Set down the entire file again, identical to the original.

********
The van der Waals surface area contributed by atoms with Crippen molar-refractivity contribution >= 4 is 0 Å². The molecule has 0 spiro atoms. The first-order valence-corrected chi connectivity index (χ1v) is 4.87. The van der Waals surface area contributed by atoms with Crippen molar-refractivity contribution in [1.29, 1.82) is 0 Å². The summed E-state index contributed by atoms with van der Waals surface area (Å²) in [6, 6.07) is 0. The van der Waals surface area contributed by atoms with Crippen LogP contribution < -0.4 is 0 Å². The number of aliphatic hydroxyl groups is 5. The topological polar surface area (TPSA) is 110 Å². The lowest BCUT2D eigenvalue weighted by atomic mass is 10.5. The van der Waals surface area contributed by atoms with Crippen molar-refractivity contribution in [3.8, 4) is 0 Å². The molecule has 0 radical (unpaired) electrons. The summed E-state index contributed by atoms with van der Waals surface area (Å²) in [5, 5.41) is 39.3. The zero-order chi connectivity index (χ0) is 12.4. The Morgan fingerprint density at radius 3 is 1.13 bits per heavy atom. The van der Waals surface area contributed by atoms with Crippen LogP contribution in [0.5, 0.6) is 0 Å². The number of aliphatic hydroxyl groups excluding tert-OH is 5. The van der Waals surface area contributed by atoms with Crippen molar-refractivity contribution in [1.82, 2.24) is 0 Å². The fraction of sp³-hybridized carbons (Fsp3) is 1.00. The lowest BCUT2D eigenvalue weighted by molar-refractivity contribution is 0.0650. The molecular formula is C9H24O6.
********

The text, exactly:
The van der Waals surface area contributed by atoms with Crippen molar-refractivity contribution >= 4 is 0 Å². The molecule has 0 spiro atoms. The first-order valence-corrected chi connectivity index (χ1v) is 4.87. The van der Waals surface area contributed by atoms with Crippen molar-refractivity contribution in [1.29, 1.82) is 0 Å². The summed E-state index contributed by atoms with van der Waals surface area (Å²) in [6, 6.07) is 0. The van der Waals surface area contributed by atoms with Crippen LogP contribution < -0.4 is 0 Å². The number of aliphatic hydroxyl groups is 5. The topological polar surface area (TPSA) is 110 Å². The lowest BCUT2D eigenvalue weighted by atomic mass is 10.5. The van der Waals surface area contributed by atoms with Crippen molar-refractivity contribution in [3.8, 4) is 0 Å². The molecule has 0 radical (unpaired) electrons. The summed E-state index contributed by atoms with van der Waals surface area (Å²) in [5, 5.41) is 39.3. The zero-order chi connectivity index (χ0) is 12.4. The Morgan fingerprint density at radius 3 is 1.13 bits per heavy atom. The van der Waals surface area contributed by atoms with Crippen LogP contribution in [0.5, 0.6) is 0 Å². The number of aliphatic hydroxyl groups excluding tert-OH is 5. The van der Waals surface area contributed by atoms with Crippen molar-refractivity contribution in [1.82, 2.24) is 0 Å². The fraction of sp³-hybridized carbons (Fsp3) is 1.00. The lowest BCUT2D eigenvalue weighted by molar-refractivity contribution is 0.0650. The molecular formula is C9H24O6.